What We Believe

Our life together is centered around four core values:

  • Faithful and vibrant worship
  • Deep and enduring community
  • Faith formation
  • Local and Global Mission

 

We find freedom and joy in embracing the expansive, robust historic Christian faith as expressed in three ancient creeds:

 

As those who belong to the Reformed Church in America we also affirm four historic confessions:

 

Urgent Cultural Witness:

 

On Racism

Excerpt from the Belhar Confession (full document found here):

We believe

  • that God has entrusted the church with the message of reconciliation in and through Jesus Christ, that the church is called to be the salt of the earth and the light of the world, that the church is called blessed because it is a peacemaker, that the church is witness both by word and by deed to the new heaven and the new earth in which righteousness dwells (2 Cor. 5:17-21; Matt. 5:13-16; Matt. 5:9; 2 Peter 3:13; Rev. 21-22).
  • that God’s lifegiving Word and Spirit has conquered the powers of sin and death, and therefore also of irreconciliation and hatred, bitterness and enmity, that God’s lifegiving Word and Spirit will enable the church to live in a new obedience which can open new possibilities of life for society and the world (Eph. 4:17–6:23, Rom. 6; Col. 1:9-14; Col. 2:13-19; Col. 3:1–4:6);
  • that the credibility of this message is seriously affected and its beneficial work obstructed when it is proclaimed in a land which professes to be Christian, but in which the enforced separation of people on a racial basis promotes and perpetuates alienation, hatred and enmity;
  • that any teaching which attempts to legitimate such forced separation by appeal to the gospel, and is not prepared to venture on the road of obedience and reconciliation, but rather, out of prejudice, fear, selfishness and unbelief, denies in advance the reconciling power of the gospel, must be considered ideology and false doctrine.

Therefore, we reject any doctrine

  • which, in such a situation, sanctions in the name of the gospel or of the will of God the forced separation of people on the grounds of race and color and thereby in advance obstructs and weakens the ministry and experience of reconciliation in Christ.

 

On Human Sexuality

Excerpts from RCA Commision on Theology Paper on Human Sexuality:

Setting the topic of sexuality within the drama of God’s rule and reconciliation in Christ might indeed enable our church to rediscover the ground of a meaningful cultural witness in the midst of wearying conflict over a variety of topics concerning sexuality. Sex is a gift, but a gift to be honored and used in the service of the life in Christ. In our late-modern context, setting discussions of sexuality in right proportion is an increasingly difficult task. In the effort to sustain disciplined reflection about Christian life in the world, this paper offers a provisional sketch of a number of theological and moral considerations necessary to understand sexuality as a divine gift to be honored and used in the service of the kingdom of God. The Commission on Theology believes that entering into this reflection upon our common commitments regarding human sexuality will assist the church when it takes up the more contentious issues of same-sex attraction and marriage.

This introduction has been written with the conviction that agreement upon the meaning and scope of the biblical witness concerning God’s purposes for human sexuality is necessary. Without such agreement, we see little hope for a more fruitful and constructive theological process for securing an understanding of what is at stake for the church to address the narrower topics of same-sex attraction and same-gender marriage. In other words, our confession of “one holy catholic and apostolic church” demands that prior to giving in to the temptation toward sectarianism, which would widen the separation between two or more parties, we first risk asking the question: Is there a biblical and theological foundation for a distinctly Christian understanding of sexuality in general, one that provides for a renewed discovery of core Christian commitments about reconciliation, holiness, authority, personhood, vocation, community, and friendship?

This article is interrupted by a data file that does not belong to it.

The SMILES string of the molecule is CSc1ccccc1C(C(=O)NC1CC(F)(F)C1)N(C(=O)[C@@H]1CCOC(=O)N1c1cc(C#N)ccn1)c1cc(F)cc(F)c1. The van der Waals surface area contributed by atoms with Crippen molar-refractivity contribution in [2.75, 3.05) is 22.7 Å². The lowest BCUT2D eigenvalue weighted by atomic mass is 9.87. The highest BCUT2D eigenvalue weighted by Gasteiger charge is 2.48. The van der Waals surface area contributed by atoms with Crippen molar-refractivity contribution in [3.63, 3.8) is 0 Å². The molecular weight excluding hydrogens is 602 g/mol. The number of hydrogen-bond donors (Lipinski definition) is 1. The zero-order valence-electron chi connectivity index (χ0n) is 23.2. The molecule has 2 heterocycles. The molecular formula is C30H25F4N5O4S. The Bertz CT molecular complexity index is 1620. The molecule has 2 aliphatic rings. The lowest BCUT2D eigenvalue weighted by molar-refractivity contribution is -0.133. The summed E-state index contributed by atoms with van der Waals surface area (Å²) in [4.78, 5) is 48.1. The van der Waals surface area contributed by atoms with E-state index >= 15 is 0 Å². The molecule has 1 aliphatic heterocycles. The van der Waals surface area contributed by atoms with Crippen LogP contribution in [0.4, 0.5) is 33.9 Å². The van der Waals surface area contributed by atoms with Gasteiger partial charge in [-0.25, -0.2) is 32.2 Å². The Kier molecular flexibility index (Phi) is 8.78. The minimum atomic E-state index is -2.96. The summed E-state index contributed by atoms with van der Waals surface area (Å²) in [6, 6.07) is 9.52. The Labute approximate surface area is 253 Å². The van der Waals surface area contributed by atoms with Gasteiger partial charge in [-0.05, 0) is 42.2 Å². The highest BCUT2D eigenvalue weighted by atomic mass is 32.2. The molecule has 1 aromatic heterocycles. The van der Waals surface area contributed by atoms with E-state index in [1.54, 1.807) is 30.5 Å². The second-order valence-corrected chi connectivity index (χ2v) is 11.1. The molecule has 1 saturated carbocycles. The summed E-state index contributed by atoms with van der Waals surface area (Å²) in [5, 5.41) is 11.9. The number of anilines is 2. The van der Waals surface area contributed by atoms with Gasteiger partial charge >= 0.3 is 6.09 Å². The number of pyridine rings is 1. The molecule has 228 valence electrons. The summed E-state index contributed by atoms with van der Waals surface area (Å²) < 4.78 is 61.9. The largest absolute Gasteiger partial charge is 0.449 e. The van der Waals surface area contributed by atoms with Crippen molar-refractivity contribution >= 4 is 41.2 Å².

…Central to the Christian faith is the confession that the divine Word became flesh and dwelt among us (John 1:14). The incarnation, sacrifice, and resurrection of Jesus Christ inaugurated the dramatic liberation, renewal, and exaltation of humanity. In him we meet our maker and our match, our beginning and our true end. For Jesus Christ is the appointed covenant partner with God, and the ground of our deepest identity and calling. In turn, this confession closes the door upon every attempt to construct a vision of human identity, personhood, and flourishing apart from Christ. In him we come to know God and ourselves truly.

…Capable of redemption, human sexuality is a crucial setting in which we are called to bear witness to God’s forgiveness and saving grace. Given that Christ alone “fills all in all” (Ephesians 1:23), marriage and singleness point, in their differing ways, to the “fulfillment” of all creation in Christ. Such fulfillment does not require the exercise of every desire, power, or gift we may possess. Instead, the proper exercise of desires, powers, and gifts is realized within the drama of God’s reconciliation of the world in Christ. Following Jesus in the way of the cross, we discover the calling and strength to enact a chaste and disciplined life. Contrary to our culture’s assumptions, our desires are not the final determinants of our life or identity, though they may well be taken up and made holy through God’s sanctifying and redeeming love.

Read the full paper here: http://images.rca.org/docs/synod/TheWordBecameFlesh.pdf